Linux Mint 18.3 – aka "Sylvia" – is here to remind users that, hey, sometimes Linux can work a little bit more like Apple, Google and Microsoft software. (Just kidding, don't kill us.)
In a blog post, the devs touted multiple interface improvements for usability, with an updated app store as "star of the show". Features elsewhere included improved backups, system reports and automatic login.
"Although app stores already existed in Android and iOS and similar concepts had been developed in PCBSD at the time, Linux Mint was one of the first distributions to introduce a Software Manager, and that manager started to show its age," the distro said. "It needed attention and so a huge amount of work went into revamping it, making it look more modern and polishing it to give a better user experience."
The app store, aka "Software Manager", has had its interface cleaned up and laid out in GNOME style, as well as featuring "popular software applications" such as Skype or Minecraft.
Passwords are not needed to browse apps and authentication for installing or removing 'em is "remembered for a little while".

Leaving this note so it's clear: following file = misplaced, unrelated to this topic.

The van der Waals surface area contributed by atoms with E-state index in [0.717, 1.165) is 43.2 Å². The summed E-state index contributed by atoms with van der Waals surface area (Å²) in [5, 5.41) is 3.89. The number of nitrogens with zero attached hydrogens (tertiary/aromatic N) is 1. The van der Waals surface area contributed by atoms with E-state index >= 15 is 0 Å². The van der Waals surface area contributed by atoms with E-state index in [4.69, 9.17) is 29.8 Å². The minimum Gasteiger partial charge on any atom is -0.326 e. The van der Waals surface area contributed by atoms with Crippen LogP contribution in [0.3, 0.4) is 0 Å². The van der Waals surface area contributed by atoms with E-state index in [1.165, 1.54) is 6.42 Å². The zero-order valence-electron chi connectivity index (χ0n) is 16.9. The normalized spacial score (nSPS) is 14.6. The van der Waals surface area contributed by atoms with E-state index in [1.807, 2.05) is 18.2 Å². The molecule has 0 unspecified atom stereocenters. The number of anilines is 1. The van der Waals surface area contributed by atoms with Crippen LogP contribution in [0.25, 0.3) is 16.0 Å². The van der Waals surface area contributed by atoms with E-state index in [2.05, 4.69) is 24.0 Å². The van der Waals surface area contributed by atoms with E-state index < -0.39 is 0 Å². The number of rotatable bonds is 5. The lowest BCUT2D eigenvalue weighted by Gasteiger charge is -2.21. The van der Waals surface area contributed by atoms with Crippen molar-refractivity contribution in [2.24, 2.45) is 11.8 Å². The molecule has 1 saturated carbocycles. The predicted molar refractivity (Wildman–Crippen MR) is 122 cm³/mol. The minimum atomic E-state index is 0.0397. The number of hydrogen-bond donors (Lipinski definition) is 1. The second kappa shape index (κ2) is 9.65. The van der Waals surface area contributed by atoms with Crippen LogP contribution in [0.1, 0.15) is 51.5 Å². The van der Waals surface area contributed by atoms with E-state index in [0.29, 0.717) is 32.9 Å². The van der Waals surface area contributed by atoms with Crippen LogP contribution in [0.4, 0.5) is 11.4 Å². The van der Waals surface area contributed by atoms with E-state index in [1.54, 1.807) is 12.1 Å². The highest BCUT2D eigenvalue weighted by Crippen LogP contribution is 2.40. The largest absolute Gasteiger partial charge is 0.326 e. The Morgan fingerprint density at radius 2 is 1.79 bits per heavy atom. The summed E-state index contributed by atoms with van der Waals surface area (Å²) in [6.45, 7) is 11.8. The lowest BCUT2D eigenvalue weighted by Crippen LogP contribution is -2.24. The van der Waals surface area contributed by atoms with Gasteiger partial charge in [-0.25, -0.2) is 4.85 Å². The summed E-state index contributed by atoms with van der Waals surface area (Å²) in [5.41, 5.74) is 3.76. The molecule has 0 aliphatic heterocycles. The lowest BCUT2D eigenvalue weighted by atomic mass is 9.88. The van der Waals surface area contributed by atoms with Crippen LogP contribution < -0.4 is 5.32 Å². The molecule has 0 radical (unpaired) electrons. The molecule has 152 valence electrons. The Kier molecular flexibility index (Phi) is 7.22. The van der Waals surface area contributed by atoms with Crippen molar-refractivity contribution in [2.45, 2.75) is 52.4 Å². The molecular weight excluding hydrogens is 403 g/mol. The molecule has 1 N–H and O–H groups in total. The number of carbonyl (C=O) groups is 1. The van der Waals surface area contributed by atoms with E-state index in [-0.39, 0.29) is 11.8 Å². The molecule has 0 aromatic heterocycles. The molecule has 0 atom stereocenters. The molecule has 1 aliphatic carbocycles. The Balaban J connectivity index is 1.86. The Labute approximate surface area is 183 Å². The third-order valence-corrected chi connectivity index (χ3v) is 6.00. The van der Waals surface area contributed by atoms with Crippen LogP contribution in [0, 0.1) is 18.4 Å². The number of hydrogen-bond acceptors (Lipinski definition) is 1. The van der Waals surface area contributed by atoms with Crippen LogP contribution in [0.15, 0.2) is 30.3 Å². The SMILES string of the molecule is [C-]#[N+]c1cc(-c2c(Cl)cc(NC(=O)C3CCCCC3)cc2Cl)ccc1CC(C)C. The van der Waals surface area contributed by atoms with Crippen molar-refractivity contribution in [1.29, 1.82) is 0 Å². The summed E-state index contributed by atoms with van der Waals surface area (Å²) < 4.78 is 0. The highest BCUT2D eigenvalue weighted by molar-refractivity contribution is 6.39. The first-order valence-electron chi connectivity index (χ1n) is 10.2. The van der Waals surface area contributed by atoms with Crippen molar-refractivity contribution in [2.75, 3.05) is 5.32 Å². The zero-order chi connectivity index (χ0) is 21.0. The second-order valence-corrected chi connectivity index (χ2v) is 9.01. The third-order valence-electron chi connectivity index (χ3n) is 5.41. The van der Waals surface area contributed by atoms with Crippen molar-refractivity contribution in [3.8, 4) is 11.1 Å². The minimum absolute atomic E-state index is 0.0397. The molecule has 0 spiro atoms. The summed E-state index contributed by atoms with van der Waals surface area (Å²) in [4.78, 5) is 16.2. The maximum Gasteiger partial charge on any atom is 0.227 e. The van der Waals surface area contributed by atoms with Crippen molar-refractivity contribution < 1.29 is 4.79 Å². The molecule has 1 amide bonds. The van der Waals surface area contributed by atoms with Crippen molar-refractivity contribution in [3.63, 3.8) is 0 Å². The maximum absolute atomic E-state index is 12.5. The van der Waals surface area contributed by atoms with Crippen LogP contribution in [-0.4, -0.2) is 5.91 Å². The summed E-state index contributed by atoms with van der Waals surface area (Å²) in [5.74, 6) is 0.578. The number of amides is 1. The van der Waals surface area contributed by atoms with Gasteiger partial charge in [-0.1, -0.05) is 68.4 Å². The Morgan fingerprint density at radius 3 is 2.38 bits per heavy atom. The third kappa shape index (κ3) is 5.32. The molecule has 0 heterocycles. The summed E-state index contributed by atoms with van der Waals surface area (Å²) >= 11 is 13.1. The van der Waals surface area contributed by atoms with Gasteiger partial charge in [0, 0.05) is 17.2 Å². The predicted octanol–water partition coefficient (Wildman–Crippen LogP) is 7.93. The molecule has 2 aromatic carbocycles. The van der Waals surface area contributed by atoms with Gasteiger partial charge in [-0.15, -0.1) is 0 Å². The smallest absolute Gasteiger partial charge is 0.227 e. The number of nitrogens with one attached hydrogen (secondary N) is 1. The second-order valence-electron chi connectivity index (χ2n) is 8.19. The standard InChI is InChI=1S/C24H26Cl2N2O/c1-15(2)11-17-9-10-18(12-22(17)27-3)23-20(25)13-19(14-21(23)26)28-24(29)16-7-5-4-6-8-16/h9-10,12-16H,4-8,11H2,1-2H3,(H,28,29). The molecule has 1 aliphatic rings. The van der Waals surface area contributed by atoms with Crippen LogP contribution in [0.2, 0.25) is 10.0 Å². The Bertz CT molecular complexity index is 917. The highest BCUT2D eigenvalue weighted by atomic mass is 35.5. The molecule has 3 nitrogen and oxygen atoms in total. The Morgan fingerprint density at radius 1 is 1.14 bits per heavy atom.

The Linux Mint backup tool, meanwhile, got its own reorg and performance boosts. Notably, it now runs in user mode (no password required) and only backs up the home directory into a tar archive, instead of asking for a hodgepodge of stuff.
There's also "Timeshift" for taking operating system snapshots you can restore from and "System Reports" for helping "non-experienced users" create core dumps or stack traces for debugging.
The Login Screen allows setting the computer for auto-login without a password.
The release is available now for both the Cinnamon and MATE editions of Mint. As the distro announced in October, it also contains the last KDE edition of the project.
Linux Mint 18.3 will be supported until 2021. ®